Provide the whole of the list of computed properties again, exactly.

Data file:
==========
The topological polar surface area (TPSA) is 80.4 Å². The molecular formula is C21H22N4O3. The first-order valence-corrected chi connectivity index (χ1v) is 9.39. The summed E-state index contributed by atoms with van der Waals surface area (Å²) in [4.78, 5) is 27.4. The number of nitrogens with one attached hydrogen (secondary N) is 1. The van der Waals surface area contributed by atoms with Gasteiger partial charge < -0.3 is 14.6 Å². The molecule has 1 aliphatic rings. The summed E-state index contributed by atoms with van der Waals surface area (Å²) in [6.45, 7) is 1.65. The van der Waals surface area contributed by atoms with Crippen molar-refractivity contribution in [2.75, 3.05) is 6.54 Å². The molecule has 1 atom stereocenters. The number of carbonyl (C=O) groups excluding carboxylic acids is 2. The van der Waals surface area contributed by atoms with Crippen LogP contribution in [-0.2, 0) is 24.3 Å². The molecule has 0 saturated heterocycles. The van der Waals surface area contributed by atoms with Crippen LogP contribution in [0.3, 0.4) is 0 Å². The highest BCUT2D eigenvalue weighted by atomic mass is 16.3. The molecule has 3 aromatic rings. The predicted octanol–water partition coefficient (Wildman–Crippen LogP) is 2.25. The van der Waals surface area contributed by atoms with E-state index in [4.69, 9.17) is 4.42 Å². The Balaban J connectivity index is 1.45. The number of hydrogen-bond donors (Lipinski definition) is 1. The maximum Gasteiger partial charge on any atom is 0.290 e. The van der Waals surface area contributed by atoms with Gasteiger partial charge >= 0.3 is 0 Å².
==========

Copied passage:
The topological polar surface area (TPSA) is 80.4 Å². The molecular formula is C21H22N4O3. The first-order valence-corrected chi connectivity index (χ1v) is 9.39. The summed E-state index contributed by atoms with van der Waals surface area (Å²) in [4.78, 5) is 27.4. The number of nitrogens with one attached hydrogen (secondary N) is 1. The van der Waals surface area contributed by atoms with Gasteiger partial charge < -0.3 is 14.6 Å². The molecule has 1 aliphatic rings. The summed E-state index contributed by atoms with van der Waals surface area (Å²) in [6.45, 7) is 1.65. The van der Waals surface area contributed by atoms with Crippen molar-refractivity contribution in [2.75, 3.05) is 6.54 Å². The molecule has 1 atom stereocenters. The number of carbonyl (C=O) groups excluding carboxylic acids is 2. The van der Waals surface area contributed by atoms with Crippen LogP contribution in [-0.2, 0) is 24.3 Å². The molecule has 0 saturated heterocycles. The van der Waals surface area contributed by atoms with Crippen LogP contribution in [0.3, 0.4) is 0 Å². The highest BCUT2D eigenvalue weighted by atomic mass is 16.3. The molecule has 3 aromatic rings. The predicted octanol–water partition coefficient (Wildman–Crippen LogP) is 2.25. The van der Waals surface area contributed by atoms with E-state index in [4.69, 9.17) is 4.42 Å². The Balaban J connectivity index is 1.45. The number of hydrogen-bond donors (Lipinski definition) is 1. The maximum Gasteiger partial charge on any atom is 0.290 e. The van der Waals surface area contributed by atoms with Gasteiger partial charge >= 0.3 is 0 Å².